A pure term plan, with no return of capital, is a cost-effective life cover
I am 36 years old and earn Rs10 lakh per annum. My wife earns Rs12,000 a month. Our monthly expenses are Rs35,000. We have a 2-year-old daughter and my dependent parents. My father has a debt of Rs6 lakh, which I am repaying. I have taken a 20-year LIC Jeevan Anand plan and will get about Rs20 lakh on maturity in 2031. I also have a health cover of Rs10 lakh for my family and parents. We also have an emergency fund of Rs3 lakh. Should I continue with the LIC policy? I also wish to save for my daughter’s education and marriage, and my retirement. How should I go about these goals?
It is good to understand the true purpose of insurance before you start investment planning. The intent behind insurance is to provide financial protection to your family in case you are not there, and to ensure that the financial plan you have drawn for them runs smoothly. In your case, your family and parents are dependent on you. Hence, all the more importance needs to be given to insurance. Ideally, the insurance cover should be 8-10 times your annual income. You can target a cover of Rs1 crore. Consider a term plan that provides purely insurance protection with no return of capital and, hence, is a cost effective way to protect your life. The insurance policy that you have is a traditional endowment-cum-whole life insurance plan. It also offers cover after the policy term is over for the entire life of the insured. Therefore, based on your sum assured in the said policy, you can reduce the sum assured under term insurance.
At the same time, after you have taken a term insurance, there is no need to have any more insurance policies. However, it is prudent to review the sum assured under insurance based on your income.
You have already taken health insurance from your company. Do ensure that the policy has portability benefits when you leave the organization.
Next is loan repayment. It is better if you can consider repaying the debt by either using part of your existing corpus or planning to save on a monthly basis.
Also, you should not be holding too much in savings account. While you can continue to maintain the emergency corpus, it can ideally be invested in bank fixed deposits or in ultra short-term debt funds.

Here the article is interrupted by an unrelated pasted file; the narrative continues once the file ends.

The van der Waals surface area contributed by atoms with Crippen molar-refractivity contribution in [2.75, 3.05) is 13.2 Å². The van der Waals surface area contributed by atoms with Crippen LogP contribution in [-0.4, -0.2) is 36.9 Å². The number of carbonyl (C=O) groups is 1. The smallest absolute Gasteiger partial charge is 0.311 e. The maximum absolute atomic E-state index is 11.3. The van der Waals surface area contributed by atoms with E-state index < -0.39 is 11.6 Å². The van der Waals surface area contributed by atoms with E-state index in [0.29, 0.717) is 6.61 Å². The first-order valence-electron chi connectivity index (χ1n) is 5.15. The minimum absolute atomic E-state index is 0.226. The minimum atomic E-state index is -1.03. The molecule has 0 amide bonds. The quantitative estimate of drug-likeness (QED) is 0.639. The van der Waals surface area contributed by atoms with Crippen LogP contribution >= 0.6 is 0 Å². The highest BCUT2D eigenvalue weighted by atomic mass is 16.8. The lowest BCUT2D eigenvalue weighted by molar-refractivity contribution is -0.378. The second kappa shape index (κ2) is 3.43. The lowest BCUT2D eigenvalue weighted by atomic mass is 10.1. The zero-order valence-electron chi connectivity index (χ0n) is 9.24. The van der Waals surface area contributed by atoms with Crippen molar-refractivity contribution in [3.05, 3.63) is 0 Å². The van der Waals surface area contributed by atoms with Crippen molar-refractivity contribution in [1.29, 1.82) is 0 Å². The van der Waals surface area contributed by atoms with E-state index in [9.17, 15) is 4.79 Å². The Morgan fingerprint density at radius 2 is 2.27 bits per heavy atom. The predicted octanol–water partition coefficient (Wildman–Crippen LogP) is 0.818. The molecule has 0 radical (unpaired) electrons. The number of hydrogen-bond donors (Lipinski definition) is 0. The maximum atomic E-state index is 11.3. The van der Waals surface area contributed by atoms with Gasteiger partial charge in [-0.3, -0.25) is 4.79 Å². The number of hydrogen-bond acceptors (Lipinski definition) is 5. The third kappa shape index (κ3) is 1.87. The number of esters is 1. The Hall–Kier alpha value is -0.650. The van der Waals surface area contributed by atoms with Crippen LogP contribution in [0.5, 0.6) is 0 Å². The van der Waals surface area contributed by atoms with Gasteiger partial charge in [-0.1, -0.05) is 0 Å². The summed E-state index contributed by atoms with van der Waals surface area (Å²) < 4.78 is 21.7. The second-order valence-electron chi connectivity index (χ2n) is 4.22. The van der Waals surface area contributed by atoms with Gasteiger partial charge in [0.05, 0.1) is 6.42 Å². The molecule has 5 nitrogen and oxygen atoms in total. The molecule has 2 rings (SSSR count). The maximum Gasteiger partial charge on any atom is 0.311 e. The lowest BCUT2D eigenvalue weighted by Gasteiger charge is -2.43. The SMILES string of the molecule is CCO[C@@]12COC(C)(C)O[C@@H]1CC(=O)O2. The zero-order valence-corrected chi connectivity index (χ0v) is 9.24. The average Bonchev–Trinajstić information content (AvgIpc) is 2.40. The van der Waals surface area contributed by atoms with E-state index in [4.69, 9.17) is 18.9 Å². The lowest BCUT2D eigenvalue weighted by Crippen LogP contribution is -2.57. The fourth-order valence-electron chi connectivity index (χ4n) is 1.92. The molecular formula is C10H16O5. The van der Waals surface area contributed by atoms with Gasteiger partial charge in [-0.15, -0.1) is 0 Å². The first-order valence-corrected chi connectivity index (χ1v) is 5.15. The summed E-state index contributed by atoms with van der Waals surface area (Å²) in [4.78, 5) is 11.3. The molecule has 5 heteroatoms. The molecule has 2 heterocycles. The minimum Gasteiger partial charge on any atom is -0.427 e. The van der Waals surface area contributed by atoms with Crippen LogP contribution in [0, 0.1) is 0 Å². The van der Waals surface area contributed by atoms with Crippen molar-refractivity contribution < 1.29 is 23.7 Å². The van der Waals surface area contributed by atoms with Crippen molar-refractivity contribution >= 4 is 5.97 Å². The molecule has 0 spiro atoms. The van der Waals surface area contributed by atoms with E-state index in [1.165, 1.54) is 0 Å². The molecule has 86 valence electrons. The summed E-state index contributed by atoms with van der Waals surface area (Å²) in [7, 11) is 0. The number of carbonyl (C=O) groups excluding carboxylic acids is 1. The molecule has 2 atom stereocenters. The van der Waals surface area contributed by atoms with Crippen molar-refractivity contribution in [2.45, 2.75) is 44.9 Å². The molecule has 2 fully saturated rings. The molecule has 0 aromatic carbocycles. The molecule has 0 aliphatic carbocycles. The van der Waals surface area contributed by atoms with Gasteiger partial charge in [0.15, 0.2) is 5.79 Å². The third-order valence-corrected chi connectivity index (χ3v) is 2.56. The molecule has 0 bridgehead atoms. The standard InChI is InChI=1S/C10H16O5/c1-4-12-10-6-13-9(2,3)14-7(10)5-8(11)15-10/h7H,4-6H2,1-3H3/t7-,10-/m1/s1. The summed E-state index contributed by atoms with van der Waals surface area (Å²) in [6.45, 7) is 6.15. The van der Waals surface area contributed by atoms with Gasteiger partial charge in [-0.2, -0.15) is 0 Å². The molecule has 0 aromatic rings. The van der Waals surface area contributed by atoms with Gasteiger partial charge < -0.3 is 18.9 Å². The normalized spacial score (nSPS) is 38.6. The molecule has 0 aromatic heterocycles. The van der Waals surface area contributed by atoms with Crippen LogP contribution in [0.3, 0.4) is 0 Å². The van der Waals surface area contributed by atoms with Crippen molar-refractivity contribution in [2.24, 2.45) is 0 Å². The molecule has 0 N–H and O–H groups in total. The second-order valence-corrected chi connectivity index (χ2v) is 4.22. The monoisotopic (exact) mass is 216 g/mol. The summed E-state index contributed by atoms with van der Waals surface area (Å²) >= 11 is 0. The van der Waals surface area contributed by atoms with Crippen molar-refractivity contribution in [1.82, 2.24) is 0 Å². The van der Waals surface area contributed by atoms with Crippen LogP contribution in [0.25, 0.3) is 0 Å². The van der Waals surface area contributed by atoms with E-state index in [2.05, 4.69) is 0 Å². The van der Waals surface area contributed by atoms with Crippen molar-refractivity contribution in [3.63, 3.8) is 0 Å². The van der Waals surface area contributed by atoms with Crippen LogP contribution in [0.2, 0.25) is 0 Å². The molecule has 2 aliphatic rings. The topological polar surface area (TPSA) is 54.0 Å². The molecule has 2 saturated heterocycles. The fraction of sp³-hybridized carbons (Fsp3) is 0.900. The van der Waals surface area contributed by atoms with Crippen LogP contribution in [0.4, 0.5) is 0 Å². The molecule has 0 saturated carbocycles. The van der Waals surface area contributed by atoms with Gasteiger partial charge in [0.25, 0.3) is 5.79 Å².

Coming to investments, you do have a good potential to save and the savings needs to be done both for your daughter’s education as well as your own retirement planning. You are underestimating your potential to save as you can very well save more than your current as well as proposed savings.
Determine your potential to save, i.e., surplus of income over expenses, and target to save for a long period after providing enough cushion for short term.
Create a short-term corpus for needs beyond emergency, which could be invested in debt short-term funds.
Over and above these, start investing via systematic investment plans (SIPs) in mutual funds. The investment strategy and your asset allocation can be based on your risk appetite.
Do consider equity as an asset class for long term and prefer mutual funds for creating a long-term portfolio.
I want to take a sabbatical from work to study for 2 years. How should I prepare for this financially? I have a running home loan, life cover and health cover.
You need to put together your own financial data—your income, and expenses including housing loan and insurance payments. The surplus of income over expenses is what needs to be put to good use for investments.
You need to decide the corpus required for sustaining your fixed expenses; not only housing loan and insurance premiums, but also the education loan if required and if not, the one-time payment to be made for the course fees.
Once you know the number to sustain yourself for a 2-year period, you need to work backwards to determine how much time the surplus of income over current expenses will take to create the desired corpus. And once done, the said corpus needs to be invested in short-term debt instruments, which provide adequate safety and liquidity to provide the regular income. So bank fixed deposits, ultra short-term and short-term debt funds are good investment options for creating the portfolio. You can use a monthly withdrawal plan to sustain your regular expenses.
Surya Bhatia is managing partner at Asset Managers.
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